In 1972, as part of MoMA’s exhibition “Italy: The New Domestic Landscape,” the Radical Design group Superstudio installed a small cubic room with mirrored walls that appeared to replicate itself into infinity. The group’s proposal, submitted to the curator Emilio Ambasz, had taken the form of a one-page statement describing exactly how this “microenvironment” should be installed, followed by a further nine typed pages of theoretical exposition by Superstudio’s cofounder Adolfo Natalini. In those nine pages—a manifesto of sorts, veering off into prose poems and short stories—Natalini outlines a new way of living. The attributes of this hypothetical existence include “permanent nomadism,” “life without objects,” and “life without work.” These conditions are made possible by a mysterious gridded structure that Natalini refers to only as “the network.”
It is only too easy to root around in the archives, extract something highly selective, and proclaim this or that radical to have been prophetic. In this case, however, Natalini’s vision appears uncannily prescient. Of course, “the network” of his imagination was simply an act of wish fulfillment—he hadn’t the slightest idea what it was exactly (although, by coincidence, 1972 was also the year that ARPANET was first demonstrated in public), he knew only that it was a “total system of communication.” In Superstudio’s photo-collages, it took the form of a grid—either an abstract gridded plane or a gridded megastructure called The Continuous Monument. Theirs was only a mock utopia, serving to critique both modernism and consumerism, and yet, ineluctably, the network came to pass. It is not, however, a megastructure. In fact, for all intents and purposes—for the majority who cannot see the server farms and the undersea cables—it is invisible.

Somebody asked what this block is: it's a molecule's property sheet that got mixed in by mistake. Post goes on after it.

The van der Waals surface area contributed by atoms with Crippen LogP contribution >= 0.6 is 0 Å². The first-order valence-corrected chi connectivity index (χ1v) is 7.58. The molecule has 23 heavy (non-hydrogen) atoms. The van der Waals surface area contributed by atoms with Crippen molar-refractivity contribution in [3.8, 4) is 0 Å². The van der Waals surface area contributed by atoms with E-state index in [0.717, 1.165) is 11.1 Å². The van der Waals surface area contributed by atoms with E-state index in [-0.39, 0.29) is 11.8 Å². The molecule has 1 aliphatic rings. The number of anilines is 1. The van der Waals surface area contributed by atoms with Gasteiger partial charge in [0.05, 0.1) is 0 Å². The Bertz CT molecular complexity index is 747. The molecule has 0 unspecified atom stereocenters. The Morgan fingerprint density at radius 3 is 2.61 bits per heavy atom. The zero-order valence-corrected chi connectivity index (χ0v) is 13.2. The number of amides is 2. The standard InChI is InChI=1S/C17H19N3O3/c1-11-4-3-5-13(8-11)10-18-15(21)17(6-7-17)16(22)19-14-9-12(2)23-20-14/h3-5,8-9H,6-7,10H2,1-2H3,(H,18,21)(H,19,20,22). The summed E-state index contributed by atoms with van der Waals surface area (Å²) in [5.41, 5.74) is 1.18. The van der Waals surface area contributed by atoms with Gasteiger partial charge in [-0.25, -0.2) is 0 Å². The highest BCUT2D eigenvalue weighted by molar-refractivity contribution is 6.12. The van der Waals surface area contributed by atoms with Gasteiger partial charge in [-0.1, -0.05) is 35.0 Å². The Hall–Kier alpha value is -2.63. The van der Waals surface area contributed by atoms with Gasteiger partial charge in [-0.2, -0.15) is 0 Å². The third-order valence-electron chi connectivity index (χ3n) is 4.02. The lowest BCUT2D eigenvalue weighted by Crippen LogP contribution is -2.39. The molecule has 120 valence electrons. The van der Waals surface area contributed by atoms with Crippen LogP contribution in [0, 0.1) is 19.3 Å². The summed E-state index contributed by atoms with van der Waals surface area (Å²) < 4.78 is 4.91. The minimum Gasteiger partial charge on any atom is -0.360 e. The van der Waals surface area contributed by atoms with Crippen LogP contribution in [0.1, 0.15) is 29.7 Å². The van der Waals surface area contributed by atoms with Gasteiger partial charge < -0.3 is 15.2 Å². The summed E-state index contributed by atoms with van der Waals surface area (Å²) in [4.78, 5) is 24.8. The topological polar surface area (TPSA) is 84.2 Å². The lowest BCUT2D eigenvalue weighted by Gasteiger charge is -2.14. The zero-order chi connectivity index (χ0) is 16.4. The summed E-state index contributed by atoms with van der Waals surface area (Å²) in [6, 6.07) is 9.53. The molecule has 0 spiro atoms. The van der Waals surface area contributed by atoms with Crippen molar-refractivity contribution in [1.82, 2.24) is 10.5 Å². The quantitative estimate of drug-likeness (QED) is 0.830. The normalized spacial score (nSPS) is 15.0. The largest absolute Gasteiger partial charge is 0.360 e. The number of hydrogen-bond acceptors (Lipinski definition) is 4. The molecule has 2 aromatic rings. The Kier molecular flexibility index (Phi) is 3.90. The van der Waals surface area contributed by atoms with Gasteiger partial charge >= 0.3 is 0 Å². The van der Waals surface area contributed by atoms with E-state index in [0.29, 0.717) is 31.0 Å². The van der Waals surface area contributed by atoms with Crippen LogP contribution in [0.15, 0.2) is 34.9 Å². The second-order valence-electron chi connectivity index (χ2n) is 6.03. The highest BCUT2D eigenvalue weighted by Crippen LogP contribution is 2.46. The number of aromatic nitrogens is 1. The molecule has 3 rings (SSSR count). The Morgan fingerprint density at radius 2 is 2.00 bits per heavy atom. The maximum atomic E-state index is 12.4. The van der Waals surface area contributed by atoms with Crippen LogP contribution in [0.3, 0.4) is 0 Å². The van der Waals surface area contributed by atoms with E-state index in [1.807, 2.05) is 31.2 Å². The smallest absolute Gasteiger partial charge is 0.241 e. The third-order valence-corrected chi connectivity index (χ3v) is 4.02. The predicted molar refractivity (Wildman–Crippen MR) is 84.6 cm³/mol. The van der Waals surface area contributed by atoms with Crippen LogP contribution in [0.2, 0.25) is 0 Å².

The effects of the network age on urban life in the early twenty-first century are roughly as Natalini predicted, if less utopian. Immaterial labor has led to a flexible but precarious existence in which, for the young at least, “permanent nomadism” is not so far from the truth. Objects, meanwhile, are dematerializing into live streams, downloads, e-books, smartphone apps, and the so-called “sharing economy.” We have witnessed the primacy of software over hardware.
Most significantly, what we think of as “domestic space” is being completely redefined. We need look no further than the rise and rise of Airbnb. The rental website epitomizes a new era of nomadic, vicarious living, in which one can simply slip into different lifestyles like dresses. Its evangelists proclaim a utopian mission of sharing over owning (CEO Brian Chesky famously claims not to own a home), and like good neo-Marxists they talk of use-value rather than exchange-value. But of course Airbnb enables a global population to be part of the rentier class. It is as much a symptom of precarity as of networked living—it is the means by which many now pay their own rents and mortgages. Airbnb is what we have instead of state-subsidized affordable housing, and it is leading to the wholesale commodification of domestic space.
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